Today is Spanish Friday so this post is in Spanish. If you participated in Spanish Friday on your own blog, leave your link in comments. English translation is below!

El pan salvadoreño en la foto se llama “peperecha”. La peperecha es fácil de identificar por el color rosado que está encima. Adentro, este pan, (que no es muy dulce, igual que la mayoría de panes salvadoreños), tiene jalea de piña mezclada con dulce de panela.

El nombre de este pan me sorprendió la primera vez que lo ví, porque solo sabía el otro significado de la palabra “peperecha” que es “prostituta”.

Como ven, siempre cuando andabamos en público con mi suegra, ella me susurraba mientras señalaba a mujeres que llevaban demasiado maquillaje o usaban faldita muy corta, “Qué pecado. Mira vé como andan esas peperechas”.

Años más tarde cuando encontré un pan en la tienda Latina etiquetado “peperecha”, empezé a reir.

“¡Mira!” le dije a Carlos. “¿Por qué dice ‘peperecha’ en este pan?”
“Porque así se llama”, me dijo.
“¿Por qué llaman a este pan igual que las putas?”

Carlos encogió los hombros en su forma habitual. Él no parecía muy curioso sobre el nombre del pan y actuaba como si fuera normal, pero por muchos años yo preguntaba a otros salvadoreños acerca de la historia detrás del nombre de este pan y nadie sabía.

¡Pero hoy tengo buenas noticias! Encontré la razón porque le llaman “peperechas” a este pan!

[El pan que se llama “peperecha” es] “conocida así por la similitud al maquillaje que muchas de estas ocupan.” –

Por lo tanto, alguien puso el nombre “peperecha” a este pan por el color rojo que trae, igual al maquillaje de una prostituta.

Bueno, ahora sabemos. ¿Quién quiere una peperecha? – (Me refiero al pan.)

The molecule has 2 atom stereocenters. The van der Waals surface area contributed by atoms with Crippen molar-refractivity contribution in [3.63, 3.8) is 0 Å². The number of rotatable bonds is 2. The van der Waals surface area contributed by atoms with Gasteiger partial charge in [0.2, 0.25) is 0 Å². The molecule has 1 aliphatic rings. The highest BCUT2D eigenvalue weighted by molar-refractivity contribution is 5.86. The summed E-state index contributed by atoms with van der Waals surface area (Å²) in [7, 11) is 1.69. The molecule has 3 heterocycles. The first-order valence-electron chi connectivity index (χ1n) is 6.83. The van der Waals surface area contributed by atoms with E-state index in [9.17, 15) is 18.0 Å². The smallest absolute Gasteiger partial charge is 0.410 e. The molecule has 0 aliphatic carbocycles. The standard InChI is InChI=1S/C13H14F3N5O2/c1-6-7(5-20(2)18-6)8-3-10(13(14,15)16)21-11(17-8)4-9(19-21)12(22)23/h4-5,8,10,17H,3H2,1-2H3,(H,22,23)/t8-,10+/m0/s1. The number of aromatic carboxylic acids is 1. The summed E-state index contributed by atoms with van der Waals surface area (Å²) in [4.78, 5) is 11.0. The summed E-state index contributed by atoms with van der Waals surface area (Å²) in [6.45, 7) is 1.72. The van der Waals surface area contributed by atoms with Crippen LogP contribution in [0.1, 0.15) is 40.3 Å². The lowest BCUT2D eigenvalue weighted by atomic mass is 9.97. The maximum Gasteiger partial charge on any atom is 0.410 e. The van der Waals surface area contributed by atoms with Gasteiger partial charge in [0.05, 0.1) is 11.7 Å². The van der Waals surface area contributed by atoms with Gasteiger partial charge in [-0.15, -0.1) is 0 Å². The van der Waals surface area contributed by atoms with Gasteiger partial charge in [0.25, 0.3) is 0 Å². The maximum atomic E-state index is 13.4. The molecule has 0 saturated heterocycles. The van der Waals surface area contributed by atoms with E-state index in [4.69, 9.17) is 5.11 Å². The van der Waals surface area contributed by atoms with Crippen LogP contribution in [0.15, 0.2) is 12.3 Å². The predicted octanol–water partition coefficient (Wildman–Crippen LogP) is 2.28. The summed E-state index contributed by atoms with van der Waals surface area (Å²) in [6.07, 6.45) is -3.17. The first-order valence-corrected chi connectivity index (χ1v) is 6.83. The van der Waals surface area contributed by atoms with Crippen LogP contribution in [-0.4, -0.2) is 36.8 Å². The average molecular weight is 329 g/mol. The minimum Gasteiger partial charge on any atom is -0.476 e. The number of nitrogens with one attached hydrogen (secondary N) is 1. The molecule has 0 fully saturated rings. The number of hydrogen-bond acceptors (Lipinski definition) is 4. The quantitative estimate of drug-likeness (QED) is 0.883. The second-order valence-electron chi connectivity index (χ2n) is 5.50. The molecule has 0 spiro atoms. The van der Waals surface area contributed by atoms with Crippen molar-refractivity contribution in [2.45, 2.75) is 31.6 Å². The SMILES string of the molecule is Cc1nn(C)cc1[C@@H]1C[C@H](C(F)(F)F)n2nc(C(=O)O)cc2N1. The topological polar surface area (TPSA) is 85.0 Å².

The photo is of a Salvadoran bread called “peperecha.” Identifying peperecha is easy because of the pink color on the top of the bread. Inside, this bread, (which like the majority of Salvadoran breads, is not very sweet), is a mixture of pineapple jelly and panela (a type of brown sugar.)

The first time I saw the name of this bread I was surprised, because I only knew the other meaning of the word “peperecha” which is “prostitute.”

You see, whenever we walked in public with my mother-in-law, she would whisper to me while pointing to women wearing too much makeup or wearing short miniskirts, “What sin. Look how these peperechas go about.”

Years later when I found a bread in a Latino market labeled “peperecha” I started to laugh.

“Look!” I said to Carlos. “Why does it say ‘peperecha’ on this bread?”
“Because that’s what it’s called,” he said.
“Why is this bread called the same thing as whores?”

Carlos shrugged in his usual way. He didn’t seem curious about the name of the bread and acted like it was normal, but for many years I asked other Salvadorans about the history behind the name of this bread and nobody knew.

However, today I have good news! I found the reason this bread is called “peperecha!”

[The bread called “peperecha” is] “so called because of the similarity to the makeup they [prostitutes] use.” –

Therefore, someone named this bread “peperecha” for its red color which is like the makeup of a prostitute.

Well, now we know. Who wants a peperecha? – (I refer to the bread.)

9 thoughts on “Peperechas!

  1. Oh yes – peperechas!! My wife had explained to me why the bread is named as it is, and I’d heard her use the word, but I hadn’t caught on to the intensity of the word. From what I’d gathered from the context she’d used the word in, I’d roughly translated it to “cute, a sexy flirt” – not a prostitute. So then comes the day when I’m at a bakery with my wife and an older family friend, and when asked if I wanted a peperecha, I thought I was being cute when I replied “I’ve got one” as I grabbed my wife’s hand!!! My poor wife was soooo embarassed. I was completly oblivious to what I’d really said, and being even a bit more obtuse than the average guy when it comes to social skills and body language, didn’t even pick up on the horror of the older lady that this would be said about anyone she cared about. It wasn’t until several months later that my wife even brought it up and explained what I’d done. I barely remembered the incident as “hmmm, that joke didn’t really get a reaction” – Yes, I did bring flowers to my wife later that day :)